"You have millions of lines of code in an operating system kernel, in libraries and utilities, and in the applications themselves. So there are always going to be vulnerabilities," Pratt said. "So let's put a microvisor on the hardware and concentrate on securing that."
It's certainly the case that securing a smaller amount of code is more practical than securing millions of lines of code, but securing a microvisor is still a task that shouldn't be underestimated. And let's not forget the lesson that the recent Heartbleed fiasco brought home recently: Even open source code that is open to the scrutiny of millions of eyeballs can harbor bugs that go undetected for a very long time.
Once the microvisor is in place, the idea is that when a user visits a Web page, a mVM is created in a matter of milliseconds, the browser is fired up and it then renders the page. The underlying user experience is the same, but from a security point of view you don't care if the Web page injects malware into the mVM. The same is true if the user does any other "untrusted" task such as opening a document received by email.
That's because behind the scenes the task is isolated in the microVM. As the mVM runs, changes to Windows or memory are cached locally; no changes are made to the underlying Windows installation or file system, although to the task in the mVM the changes are real.
If malware attempts to modify the Windows kernel or DLLs in the file system, it only makes changes within the microVM. When the user task is finished (for example when the user browses to another Web page) all the cached changes are deleted, and the underlying system is unaffected.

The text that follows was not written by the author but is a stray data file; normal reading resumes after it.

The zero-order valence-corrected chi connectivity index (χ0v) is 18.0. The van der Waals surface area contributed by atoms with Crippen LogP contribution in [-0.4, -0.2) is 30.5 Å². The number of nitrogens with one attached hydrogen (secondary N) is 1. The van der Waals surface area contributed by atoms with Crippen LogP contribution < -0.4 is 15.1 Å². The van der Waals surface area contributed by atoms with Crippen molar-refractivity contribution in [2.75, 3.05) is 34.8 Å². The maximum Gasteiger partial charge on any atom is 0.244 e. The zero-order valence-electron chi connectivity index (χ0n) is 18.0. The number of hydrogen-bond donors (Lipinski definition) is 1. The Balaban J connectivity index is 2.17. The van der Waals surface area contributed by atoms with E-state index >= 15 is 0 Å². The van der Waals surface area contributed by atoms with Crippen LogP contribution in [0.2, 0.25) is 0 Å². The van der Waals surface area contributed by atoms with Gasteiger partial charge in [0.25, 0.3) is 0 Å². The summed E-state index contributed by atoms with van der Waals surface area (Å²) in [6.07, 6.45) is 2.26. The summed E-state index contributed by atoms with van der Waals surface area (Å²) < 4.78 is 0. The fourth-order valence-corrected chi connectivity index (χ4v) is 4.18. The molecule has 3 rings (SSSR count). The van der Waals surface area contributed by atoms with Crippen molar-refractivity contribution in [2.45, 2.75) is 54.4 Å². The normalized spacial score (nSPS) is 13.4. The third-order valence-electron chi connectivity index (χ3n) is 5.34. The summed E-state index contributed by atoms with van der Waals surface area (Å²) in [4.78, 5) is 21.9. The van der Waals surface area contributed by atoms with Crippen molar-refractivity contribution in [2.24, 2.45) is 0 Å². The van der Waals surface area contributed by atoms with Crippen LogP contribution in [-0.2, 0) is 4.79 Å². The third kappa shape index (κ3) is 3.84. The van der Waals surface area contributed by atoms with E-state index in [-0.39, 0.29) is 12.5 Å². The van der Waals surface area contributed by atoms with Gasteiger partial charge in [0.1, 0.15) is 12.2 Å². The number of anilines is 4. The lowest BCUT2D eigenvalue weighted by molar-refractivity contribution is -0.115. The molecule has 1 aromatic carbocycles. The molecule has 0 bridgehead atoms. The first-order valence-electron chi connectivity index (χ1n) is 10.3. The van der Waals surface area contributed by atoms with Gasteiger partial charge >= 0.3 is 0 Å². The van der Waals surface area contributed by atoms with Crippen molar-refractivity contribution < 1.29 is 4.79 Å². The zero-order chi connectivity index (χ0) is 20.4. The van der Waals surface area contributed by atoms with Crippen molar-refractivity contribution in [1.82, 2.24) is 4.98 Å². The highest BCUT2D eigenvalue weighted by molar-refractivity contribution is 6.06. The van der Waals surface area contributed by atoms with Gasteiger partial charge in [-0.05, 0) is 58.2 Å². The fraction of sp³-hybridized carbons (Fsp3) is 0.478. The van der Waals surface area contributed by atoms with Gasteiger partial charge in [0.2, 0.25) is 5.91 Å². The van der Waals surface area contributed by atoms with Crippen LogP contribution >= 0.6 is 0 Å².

What's important is that the mVM is also only presented with the resources it needs to carry out its task. So a task that is rendering an untrusted PDF email attachment is only presented with the PDF itself in its file system.
As they are not required, the mVM is not given access to the rest of the computer's files system, network access or access to other devices. That means that if malware is present, it can't access other data or use local area network access to move on to more valuable servers on the network - because these resources are simply not present.
Xen-based Isolation and Legacy Tech
This type of technology can be particularly useful for organizations that need to continue using Windows XP even though support for the operating system has finished, or that need to use older insecure versions of software such as Java for compatibility with legacy applications.
"If you use a micro VM then you don't have to care about zero days like the recent one discovered in Windows Explorer," Pratt said.
He added that over 1,200 security vulnerabilities were discovered in the top 50 applications in 2013 which needed emergency security patches. "But if you are using microVMs then there is actually no rush to apply security patches. You can get into your own once a month patching cycle."
Will this containment approach to security catch on? If it does it's a tacit admission that prevention doesn't work, and that containment is the only remaining option. After Target's experience, the company's former CEO may now agree.
Paul Rubens has been covering enterprise technology for over 20 years. In that time he has written for leading UK and international publications including The Economist, The Times, Financial Times, the BBC, Computing and ServerWatch.
By Jeff Goldman
May 15, 2014
The most active, according to Damballa, see around 150,000 security events each day.